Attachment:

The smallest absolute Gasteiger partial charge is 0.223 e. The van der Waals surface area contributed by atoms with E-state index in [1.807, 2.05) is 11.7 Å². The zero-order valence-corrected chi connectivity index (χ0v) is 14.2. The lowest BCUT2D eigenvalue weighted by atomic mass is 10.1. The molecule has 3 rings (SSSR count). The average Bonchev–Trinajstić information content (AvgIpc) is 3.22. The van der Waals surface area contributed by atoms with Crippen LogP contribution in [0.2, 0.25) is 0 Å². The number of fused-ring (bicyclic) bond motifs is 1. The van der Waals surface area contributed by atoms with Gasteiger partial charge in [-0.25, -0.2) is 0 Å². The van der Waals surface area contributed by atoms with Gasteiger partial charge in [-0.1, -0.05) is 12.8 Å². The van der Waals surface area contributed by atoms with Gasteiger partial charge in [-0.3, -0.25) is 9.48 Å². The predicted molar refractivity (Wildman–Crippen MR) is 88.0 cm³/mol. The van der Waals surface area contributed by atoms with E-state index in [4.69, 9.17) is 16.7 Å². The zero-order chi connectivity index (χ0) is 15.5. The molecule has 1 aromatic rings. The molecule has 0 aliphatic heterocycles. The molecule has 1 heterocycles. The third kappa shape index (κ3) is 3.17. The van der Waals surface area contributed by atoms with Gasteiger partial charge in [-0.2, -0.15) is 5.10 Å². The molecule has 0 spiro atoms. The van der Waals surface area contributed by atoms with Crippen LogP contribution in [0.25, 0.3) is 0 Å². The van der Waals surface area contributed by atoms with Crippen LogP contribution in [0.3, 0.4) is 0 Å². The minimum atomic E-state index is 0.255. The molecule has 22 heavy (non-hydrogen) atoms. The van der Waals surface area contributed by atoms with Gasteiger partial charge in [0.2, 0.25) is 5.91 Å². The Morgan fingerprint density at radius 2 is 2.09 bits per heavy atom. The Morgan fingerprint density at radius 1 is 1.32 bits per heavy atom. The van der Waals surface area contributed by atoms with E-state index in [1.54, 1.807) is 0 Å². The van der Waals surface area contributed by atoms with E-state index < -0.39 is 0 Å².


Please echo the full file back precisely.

The smallest absolute Gasteiger partial charge is 0.223 e. The van der Waals surface area contributed by atoms with E-state index in [1.807, 2.05) is 11.7 Å². The zero-order valence-corrected chi connectivity index (χ0v) is 14.2. The lowest BCUT2D eigenvalue weighted by atomic mass is 10.1. The molecule has 3 rings (SSSR count). The average Bonchev–Trinajstić information content (AvgIpc) is 3.22. The van der Waals surface area contributed by atoms with Crippen LogP contribution in [0.2, 0.25) is 0 Å². The number of fused-ring (bicyclic) bond motifs is 1. The van der Waals surface area contributed by atoms with Gasteiger partial charge in [-0.25, -0.2) is 0 Å². The van der Waals surface area contributed by atoms with Gasteiger partial charge in [-0.1, -0.05) is 12.8 Å². The van der Waals surface area contributed by atoms with Gasteiger partial charge in [-0.3, -0.25) is 9.48 Å². The predicted molar refractivity (Wildman–Crippen MR) is 88.0 cm³/mol. The van der Waals surface area contributed by atoms with E-state index in [4.69, 9.17) is 16.7 Å². The zero-order chi connectivity index (χ0) is 15.5. The molecule has 1 aromatic rings. The molecule has 0 aliphatic heterocycles. The molecule has 1 heterocycles. The third kappa shape index (κ3) is 3.17. The van der Waals surface area contributed by atoms with Gasteiger partial charge in [-0.2, -0.15) is 5.10 Å². The molecule has 0 spiro atoms. The van der Waals surface area contributed by atoms with Crippen LogP contribution in [0.25, 0.3) is 0 Å². The van der Waals surface area contributed by atoms with Crippen LogP contribution in [0.3, 0.4) is 0 Å². The minimum atomic E-state index is 0.255. The molecule has 22 heavy (non-hydrogen) atoms. The van der Waals surface area contributed by atoms with Gasteiger partial charge in [0.2, 0.25) is 5.91 Å². The Morgan fingerprint density at radius 2 is 2.09 bits per heavy atom. The Morgan fingerprint density at radius 1 is 1.32 bits per heavy atom. The van der Waals surface area contributed by atoms with E-state index in [1.54, 1.807) is 0 Å². The van der Waals surface area contributed by atoms with E-state index < -0.39 is 0 Å².